In this article written by Vinita Ferrera, Aaron Macris and Jeffrey Olshan, published in Bloomberg BNA's Patent, Trademark & Copyright Journal, authors discuss the many interpretations of TrafFix on alternative designs and provide guidance for litigants as such evidence can have a substantial impact in trade dress litigation. Dealing with it effectively requires an understanding of how courts differ in their treatment of alternative design evidence and the nuanced ways it can be used.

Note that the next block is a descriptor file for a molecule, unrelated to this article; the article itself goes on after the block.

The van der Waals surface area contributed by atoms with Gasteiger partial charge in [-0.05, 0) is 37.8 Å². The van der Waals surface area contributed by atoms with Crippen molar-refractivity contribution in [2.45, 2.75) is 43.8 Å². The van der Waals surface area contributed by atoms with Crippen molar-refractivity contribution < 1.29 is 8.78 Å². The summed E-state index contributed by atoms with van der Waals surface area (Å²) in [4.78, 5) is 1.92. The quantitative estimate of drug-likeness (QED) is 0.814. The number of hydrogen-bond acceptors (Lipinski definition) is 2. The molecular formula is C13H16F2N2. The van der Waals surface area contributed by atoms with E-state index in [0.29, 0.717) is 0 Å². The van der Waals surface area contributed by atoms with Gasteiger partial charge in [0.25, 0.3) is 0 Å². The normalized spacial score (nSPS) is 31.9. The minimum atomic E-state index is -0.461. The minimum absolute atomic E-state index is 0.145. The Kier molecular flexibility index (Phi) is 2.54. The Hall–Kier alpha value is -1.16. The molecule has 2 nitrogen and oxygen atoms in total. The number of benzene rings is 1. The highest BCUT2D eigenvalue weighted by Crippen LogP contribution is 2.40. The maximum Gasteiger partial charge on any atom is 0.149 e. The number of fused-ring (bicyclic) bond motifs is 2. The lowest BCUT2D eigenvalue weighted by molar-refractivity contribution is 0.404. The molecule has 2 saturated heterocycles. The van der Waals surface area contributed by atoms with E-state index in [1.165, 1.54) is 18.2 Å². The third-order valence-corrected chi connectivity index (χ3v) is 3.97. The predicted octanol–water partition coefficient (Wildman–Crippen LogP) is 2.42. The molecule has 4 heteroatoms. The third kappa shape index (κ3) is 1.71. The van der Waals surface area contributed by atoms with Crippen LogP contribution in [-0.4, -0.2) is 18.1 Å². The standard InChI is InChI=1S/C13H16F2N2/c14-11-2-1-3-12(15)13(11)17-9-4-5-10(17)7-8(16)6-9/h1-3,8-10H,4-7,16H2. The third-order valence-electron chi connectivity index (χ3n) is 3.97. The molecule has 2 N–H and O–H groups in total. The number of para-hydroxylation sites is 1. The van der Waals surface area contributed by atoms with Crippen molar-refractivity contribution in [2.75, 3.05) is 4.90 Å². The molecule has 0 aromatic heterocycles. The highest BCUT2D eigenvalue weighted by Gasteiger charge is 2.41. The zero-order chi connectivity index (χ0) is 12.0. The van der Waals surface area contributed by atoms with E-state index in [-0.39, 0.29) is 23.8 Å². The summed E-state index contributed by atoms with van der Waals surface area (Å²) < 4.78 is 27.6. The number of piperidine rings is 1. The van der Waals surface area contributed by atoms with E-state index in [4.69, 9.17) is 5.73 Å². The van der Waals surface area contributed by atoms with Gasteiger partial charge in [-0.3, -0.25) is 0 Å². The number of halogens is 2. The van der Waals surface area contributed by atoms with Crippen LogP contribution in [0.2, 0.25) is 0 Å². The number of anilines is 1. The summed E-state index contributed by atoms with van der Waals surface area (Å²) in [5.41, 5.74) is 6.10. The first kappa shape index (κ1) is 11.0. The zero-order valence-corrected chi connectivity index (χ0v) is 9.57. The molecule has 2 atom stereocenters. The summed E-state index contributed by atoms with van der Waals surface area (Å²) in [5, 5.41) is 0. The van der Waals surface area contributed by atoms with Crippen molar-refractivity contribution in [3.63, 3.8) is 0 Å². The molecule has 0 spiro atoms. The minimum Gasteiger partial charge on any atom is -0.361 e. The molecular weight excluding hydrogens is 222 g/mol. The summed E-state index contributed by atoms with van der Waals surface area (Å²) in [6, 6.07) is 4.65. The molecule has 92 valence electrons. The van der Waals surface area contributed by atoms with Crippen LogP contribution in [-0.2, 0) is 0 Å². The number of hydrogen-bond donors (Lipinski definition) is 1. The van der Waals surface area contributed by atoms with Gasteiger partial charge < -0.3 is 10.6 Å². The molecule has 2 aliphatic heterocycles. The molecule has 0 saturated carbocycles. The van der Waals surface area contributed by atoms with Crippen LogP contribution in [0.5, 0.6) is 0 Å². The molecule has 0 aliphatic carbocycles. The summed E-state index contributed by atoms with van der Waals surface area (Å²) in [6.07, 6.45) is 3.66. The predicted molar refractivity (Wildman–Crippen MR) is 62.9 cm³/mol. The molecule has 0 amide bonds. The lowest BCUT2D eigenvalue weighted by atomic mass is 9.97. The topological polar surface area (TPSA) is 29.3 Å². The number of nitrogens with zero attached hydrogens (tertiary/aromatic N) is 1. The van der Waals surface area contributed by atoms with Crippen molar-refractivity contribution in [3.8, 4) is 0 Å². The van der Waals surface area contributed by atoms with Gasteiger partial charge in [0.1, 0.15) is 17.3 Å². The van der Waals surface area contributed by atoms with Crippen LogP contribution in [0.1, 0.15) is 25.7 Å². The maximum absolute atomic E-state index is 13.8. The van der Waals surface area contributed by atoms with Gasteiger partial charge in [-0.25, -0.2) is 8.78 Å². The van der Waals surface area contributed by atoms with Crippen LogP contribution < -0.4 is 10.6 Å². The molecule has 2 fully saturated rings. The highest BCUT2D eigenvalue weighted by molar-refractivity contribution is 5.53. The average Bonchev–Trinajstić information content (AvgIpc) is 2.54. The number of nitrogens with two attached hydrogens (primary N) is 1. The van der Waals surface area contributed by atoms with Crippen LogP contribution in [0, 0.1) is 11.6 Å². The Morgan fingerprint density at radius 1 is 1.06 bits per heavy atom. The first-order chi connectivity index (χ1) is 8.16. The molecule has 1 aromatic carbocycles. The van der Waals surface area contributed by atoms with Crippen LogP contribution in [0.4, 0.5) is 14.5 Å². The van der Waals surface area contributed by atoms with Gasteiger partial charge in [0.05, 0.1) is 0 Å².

In 2001, the Supreme Court in TrafFix Devices, Inc. v. Marketing Displays, Inc. refined its test for determining whether a product design is functional—and thus ineligible for trade dress protection. 532 U.S. 23, 58 U.S.P.Q.2d 1001 (2001). In doing so, the Court addressed one factor commonly considered by lower courts analyzing functionality: the availability of alternative designs. Id. at 33-34. Generally, evidence that a product feature can be designed in different ways supports the argument that each of those designs is not functional. However, the Court in TrafFix seemed to downplay the significance of such evidence, stating that in light of other indicia of functionality—in that case the existence of an expired utility patent—there was no need ''to engage . . . in speculation about other design possibilities.'' 523 U.S. at 33-34. Read the full article.